Ganymede moon and Jupiter

500 million miles from the Sun lies Ganymede moon, slightly larger than the planet Mercury, orbiting Jupiter and may contain more water than all of Earth’s oceans.

Above an artist’s concept of the moon Ganymede as it orbits the giant planet Jupiter.  Credit: NASA, ESA, and G. Bacon (STScI).  Science Credit: NASA, ESA, and J. Saur (University of Cologne, Germany)



Temperatures on Ganymede are so cold, though, that water on the surface freezes as hard as rock and the ocean according to evidence from the Hubble Space Telescope, lies roughly 100 miles below the crust.

Nevertheless, where there is water there could be life as we know it. Identifying liquid water on other worlds — big or small — is crucial in the search for habitable planets beyond Earth. Though the presence of an ocean on Ganymede has been long predicted based on theoretical models, NASA’s Hubble Space Telescope found the best evidence for it. Hubble was used to watch aurorae glowing above the moon’s icy surface.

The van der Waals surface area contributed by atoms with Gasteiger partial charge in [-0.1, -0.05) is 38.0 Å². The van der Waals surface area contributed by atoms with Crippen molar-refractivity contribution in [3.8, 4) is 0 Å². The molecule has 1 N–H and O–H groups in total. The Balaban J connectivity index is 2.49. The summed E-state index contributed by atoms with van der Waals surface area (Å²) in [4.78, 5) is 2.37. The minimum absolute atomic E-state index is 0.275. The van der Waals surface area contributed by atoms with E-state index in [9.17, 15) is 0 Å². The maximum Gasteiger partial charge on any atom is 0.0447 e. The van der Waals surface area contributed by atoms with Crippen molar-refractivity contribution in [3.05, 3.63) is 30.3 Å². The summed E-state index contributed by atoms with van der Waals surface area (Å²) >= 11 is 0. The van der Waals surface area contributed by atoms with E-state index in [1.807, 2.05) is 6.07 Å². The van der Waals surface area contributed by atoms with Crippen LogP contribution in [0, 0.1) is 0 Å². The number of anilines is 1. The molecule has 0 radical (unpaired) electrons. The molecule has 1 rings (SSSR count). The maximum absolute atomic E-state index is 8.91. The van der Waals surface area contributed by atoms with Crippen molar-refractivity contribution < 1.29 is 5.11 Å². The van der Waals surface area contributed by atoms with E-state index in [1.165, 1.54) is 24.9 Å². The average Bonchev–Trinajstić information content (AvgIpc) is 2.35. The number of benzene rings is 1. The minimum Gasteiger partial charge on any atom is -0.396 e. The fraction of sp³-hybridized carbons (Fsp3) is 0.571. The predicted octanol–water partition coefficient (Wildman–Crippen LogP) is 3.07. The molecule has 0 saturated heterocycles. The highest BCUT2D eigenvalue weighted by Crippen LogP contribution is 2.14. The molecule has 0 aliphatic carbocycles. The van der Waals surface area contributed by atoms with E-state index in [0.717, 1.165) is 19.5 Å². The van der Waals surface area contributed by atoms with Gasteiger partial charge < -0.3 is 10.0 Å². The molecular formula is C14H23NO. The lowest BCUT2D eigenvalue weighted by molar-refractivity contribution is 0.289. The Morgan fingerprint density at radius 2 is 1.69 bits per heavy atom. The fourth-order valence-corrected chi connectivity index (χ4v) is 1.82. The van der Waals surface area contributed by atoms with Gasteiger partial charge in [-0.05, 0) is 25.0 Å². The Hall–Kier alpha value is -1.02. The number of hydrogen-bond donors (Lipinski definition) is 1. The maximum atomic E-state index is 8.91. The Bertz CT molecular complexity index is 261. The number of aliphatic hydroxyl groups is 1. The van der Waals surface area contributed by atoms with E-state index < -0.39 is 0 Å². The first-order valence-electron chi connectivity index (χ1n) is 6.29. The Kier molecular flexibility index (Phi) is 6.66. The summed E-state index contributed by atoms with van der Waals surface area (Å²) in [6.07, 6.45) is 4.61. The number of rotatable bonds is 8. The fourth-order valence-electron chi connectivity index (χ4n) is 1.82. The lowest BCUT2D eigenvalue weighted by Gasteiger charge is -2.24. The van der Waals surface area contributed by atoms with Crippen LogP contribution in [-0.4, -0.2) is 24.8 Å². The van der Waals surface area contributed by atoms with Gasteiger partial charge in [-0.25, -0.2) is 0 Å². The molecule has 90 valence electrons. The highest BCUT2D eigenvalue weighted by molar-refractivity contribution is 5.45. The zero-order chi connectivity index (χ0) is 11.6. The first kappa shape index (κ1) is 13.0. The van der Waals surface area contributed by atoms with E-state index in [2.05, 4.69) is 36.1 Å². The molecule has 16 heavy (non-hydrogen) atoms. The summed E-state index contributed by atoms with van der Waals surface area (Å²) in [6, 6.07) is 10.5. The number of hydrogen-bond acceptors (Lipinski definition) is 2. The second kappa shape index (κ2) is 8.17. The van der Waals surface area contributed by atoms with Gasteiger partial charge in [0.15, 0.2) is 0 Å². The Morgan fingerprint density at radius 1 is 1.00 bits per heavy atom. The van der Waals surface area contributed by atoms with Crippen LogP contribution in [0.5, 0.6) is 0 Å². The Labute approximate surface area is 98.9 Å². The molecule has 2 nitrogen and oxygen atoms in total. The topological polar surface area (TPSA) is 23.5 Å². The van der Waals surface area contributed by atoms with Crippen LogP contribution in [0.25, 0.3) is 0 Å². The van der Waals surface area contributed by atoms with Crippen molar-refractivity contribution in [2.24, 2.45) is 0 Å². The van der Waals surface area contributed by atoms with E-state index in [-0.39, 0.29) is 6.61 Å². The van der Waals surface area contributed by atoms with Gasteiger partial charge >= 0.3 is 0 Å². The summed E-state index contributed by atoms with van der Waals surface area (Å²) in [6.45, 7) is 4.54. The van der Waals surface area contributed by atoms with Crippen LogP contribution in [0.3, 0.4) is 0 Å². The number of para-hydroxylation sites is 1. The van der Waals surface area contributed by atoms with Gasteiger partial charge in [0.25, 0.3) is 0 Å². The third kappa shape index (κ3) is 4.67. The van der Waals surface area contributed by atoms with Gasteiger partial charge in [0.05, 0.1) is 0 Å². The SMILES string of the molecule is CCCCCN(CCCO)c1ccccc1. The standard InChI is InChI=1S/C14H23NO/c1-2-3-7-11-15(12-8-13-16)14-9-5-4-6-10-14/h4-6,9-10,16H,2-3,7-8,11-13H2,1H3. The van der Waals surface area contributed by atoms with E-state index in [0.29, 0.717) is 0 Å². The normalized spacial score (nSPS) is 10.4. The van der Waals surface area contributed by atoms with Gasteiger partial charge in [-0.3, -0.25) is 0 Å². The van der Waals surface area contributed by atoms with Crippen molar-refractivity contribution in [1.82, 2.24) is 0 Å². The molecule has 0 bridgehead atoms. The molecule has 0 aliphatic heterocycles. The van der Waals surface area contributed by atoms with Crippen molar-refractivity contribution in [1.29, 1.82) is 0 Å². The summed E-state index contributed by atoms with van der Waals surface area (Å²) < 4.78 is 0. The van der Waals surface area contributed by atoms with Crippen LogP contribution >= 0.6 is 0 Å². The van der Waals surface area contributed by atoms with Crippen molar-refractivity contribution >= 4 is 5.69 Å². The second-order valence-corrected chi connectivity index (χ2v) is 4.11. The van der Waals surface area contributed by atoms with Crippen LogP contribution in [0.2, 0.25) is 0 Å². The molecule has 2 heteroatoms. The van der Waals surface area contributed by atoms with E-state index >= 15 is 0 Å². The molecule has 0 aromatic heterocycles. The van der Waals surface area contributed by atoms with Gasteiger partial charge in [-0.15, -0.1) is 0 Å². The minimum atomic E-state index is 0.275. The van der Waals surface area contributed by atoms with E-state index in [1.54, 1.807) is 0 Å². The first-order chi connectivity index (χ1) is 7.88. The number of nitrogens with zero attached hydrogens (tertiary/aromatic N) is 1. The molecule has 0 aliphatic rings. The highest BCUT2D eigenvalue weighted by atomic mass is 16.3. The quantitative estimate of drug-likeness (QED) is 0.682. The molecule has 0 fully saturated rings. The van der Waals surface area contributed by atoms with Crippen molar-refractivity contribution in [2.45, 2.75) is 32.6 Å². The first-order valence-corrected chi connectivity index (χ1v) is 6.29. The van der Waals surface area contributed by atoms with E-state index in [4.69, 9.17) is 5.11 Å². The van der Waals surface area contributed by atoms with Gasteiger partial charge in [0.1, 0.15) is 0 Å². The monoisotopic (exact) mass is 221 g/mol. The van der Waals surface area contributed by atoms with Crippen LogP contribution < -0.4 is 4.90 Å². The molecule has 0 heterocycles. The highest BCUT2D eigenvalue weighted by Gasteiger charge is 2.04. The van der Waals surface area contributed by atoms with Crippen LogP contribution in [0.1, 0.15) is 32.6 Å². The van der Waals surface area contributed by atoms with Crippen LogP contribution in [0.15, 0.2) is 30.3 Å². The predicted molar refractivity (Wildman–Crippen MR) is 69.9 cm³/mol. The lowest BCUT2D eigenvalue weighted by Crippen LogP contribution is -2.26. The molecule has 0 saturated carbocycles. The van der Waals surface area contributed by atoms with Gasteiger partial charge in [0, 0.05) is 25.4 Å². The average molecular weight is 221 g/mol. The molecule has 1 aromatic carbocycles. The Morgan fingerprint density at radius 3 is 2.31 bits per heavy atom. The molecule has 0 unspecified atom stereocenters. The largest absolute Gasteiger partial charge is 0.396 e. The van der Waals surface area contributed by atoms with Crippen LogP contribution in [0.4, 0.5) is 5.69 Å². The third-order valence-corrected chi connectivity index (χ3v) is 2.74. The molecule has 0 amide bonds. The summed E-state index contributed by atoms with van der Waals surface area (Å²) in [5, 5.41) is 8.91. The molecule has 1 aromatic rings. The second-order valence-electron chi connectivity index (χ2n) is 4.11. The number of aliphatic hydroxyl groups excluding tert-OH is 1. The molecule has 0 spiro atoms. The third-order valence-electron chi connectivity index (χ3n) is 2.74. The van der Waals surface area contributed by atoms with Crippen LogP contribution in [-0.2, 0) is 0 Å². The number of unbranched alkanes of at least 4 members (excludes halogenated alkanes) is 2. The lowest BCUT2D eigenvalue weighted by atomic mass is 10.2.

Ganymede moon's ocean
This is an illustration of the interior of Jupiter’s largest moon Ganymede. Credit: NASA, ESA, and A. Feild (STScI)

The aurora are tied to the moon’s magnetic field, which descends right down to the core of Ganymede. A saline ocean would influence the dynamics of the magnetic field as it interacts with Jupiter’s own immense magnetic field, which engulfs Ganymede. Because telescopes can’t look inside planets or moons, tracing the magnetic field through aurorae is a unique way to probe the interior of another world.



source hubblesite